Ready Player One by Ernest Cline is near-future dystopian SF with likeable characters and a happy ending. The main character is a white dude but his gamer teammates are a diverse bunch and the general tone is friendly (apart from the bad guys, of course).
posted by Quietgal at 7:22 PM on December 2, 2019

The Southern Reach trilogy is a must.
posted by Threeve at 11:57 PM on December 2, 2019 [1 favorite]

Ursula Le Guin's Earthsea books very much fit this bill. For in-world chronological order, read:

A Wizard of Earthsea
The Tombs of Atuan
The Farthest Shore (does end on a saddish note but this sadness is reexamined in the next book from someone else's perspective)
Tehanu (opens with an allusion to physical abuse of a child, but do know that Le Guin was, as a matter of principle, very much not into graphic or gratuitous descriptions)
[Tales of Earthsea is short stories about the world that pop all over the chronology, but one of the two longest, Dragonfly, fits between Tehanu and The Other Wind]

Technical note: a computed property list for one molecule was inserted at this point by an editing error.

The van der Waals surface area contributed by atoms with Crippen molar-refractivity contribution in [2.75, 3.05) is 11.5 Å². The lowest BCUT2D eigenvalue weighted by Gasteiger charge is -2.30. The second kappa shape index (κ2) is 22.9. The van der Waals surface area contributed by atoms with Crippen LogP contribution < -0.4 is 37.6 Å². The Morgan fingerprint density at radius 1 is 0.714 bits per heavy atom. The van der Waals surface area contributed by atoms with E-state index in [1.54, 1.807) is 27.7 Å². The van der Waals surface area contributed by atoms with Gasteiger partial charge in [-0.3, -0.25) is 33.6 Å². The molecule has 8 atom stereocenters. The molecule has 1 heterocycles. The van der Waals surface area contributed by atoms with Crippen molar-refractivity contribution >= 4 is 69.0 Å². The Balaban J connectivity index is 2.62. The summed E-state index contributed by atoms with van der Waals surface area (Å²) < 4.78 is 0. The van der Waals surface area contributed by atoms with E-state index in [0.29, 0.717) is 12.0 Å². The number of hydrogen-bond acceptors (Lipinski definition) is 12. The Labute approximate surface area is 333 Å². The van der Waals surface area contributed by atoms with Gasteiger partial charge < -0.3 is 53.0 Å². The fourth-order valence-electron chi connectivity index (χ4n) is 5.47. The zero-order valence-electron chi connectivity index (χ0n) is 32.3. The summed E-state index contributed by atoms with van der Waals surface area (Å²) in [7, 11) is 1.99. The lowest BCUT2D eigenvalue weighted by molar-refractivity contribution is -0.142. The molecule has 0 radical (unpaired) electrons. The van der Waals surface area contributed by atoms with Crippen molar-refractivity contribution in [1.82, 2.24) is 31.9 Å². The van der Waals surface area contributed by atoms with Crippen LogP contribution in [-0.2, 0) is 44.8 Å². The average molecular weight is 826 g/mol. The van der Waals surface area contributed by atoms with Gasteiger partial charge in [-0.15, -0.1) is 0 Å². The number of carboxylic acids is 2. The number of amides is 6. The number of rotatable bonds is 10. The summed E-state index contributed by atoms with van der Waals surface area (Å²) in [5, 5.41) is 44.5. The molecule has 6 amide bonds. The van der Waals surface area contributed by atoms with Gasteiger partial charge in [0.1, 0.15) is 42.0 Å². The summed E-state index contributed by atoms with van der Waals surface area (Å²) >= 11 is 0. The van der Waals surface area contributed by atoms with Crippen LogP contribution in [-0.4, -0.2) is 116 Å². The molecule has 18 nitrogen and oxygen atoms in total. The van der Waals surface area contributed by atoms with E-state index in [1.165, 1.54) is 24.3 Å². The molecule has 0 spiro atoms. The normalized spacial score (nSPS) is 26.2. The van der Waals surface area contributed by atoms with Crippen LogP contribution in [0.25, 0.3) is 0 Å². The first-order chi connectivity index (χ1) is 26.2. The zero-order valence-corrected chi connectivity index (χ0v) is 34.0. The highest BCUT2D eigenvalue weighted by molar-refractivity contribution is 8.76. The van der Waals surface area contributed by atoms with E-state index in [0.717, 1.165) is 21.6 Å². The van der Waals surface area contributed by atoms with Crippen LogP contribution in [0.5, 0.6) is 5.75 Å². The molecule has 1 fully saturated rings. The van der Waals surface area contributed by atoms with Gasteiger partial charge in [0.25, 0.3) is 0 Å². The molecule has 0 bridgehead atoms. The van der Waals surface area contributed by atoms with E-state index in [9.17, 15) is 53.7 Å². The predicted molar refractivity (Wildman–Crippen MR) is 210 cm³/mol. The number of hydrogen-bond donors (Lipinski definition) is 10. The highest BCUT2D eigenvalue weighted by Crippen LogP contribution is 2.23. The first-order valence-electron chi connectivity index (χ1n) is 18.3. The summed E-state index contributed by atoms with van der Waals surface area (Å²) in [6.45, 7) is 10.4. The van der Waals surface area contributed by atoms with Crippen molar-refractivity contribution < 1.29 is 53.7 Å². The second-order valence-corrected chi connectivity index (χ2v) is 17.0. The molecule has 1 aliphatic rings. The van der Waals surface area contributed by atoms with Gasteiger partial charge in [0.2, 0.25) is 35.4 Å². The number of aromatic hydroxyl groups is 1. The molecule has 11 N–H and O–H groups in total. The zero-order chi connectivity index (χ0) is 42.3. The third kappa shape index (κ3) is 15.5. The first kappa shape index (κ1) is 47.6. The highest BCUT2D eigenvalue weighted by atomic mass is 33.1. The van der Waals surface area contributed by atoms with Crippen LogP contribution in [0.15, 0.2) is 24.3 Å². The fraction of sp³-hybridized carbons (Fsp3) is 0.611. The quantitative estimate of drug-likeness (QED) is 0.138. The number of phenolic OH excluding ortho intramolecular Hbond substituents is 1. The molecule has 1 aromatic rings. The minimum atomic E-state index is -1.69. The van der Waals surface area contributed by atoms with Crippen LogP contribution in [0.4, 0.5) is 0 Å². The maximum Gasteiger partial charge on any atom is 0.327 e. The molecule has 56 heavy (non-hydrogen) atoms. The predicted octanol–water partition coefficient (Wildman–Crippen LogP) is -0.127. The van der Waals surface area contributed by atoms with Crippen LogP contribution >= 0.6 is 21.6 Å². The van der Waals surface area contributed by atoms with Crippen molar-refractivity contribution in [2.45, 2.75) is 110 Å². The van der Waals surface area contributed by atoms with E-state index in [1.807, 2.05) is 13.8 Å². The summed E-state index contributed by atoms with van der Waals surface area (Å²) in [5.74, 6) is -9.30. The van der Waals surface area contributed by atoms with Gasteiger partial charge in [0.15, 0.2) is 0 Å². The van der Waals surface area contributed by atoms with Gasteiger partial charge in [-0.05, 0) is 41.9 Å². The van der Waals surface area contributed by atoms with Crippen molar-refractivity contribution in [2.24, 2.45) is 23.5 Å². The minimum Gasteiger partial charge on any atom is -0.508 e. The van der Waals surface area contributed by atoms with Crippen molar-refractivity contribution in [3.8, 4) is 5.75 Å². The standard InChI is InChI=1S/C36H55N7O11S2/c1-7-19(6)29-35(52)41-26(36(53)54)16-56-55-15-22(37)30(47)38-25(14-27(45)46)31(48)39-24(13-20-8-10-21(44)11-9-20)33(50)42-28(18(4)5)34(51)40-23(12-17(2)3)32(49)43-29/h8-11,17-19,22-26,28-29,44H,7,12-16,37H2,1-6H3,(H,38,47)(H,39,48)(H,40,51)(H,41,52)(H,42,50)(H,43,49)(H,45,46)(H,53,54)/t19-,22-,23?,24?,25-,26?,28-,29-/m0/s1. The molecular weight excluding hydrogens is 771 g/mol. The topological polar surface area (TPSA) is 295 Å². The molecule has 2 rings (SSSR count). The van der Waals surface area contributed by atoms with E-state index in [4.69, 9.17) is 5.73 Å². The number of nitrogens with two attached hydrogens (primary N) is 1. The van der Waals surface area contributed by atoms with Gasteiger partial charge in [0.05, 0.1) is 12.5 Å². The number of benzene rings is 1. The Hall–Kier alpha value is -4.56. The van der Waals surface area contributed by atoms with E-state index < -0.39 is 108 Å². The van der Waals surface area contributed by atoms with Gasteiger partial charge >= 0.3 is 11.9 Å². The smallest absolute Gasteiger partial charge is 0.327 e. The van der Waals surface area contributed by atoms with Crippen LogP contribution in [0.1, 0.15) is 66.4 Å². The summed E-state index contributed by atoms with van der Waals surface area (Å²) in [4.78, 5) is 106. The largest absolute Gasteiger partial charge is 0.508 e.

The Other Wind (bittersweet but in a way that is about growth and change for the better)
posted by Fish, fish, are you doing your duty? at 12:02 AM on December 3, 2019 [1 favorite]

Besides the Murderbot Diaries and the Raksura series, Martha Wells has a lot of other great books that fit into your requirements. Wheel of the Infinite might be the one I'd point you to first. I find all of her books very worth the read.

Kage Baker wrote The Company series, which I love but which doesn't fit your parameters. However, she also wrote the delightful The Anvil of the World, which does. Such great worldbuilding, and so funny.
posted by PussKillian at 9:52 AM on December 3, 2019 [2 favorites]

Seanan McGuire's InCryptid series got me through a period of sudden grief, and I read Goblin Emperor three times that same period. Her Wayward Children novellas have better LGBTQIA+ rep in the main characters (who change across books). For horror, she writes as Mira Grant. I enjoyed her zombie series starting with Feed.
posted by JawnBigboote at 2:41 PM on December 4, 2019

Anything by Patricia McKillip, I recommend The Alphabet of Thorn
posted by dhruva at 6:09 PM on December 4, 2019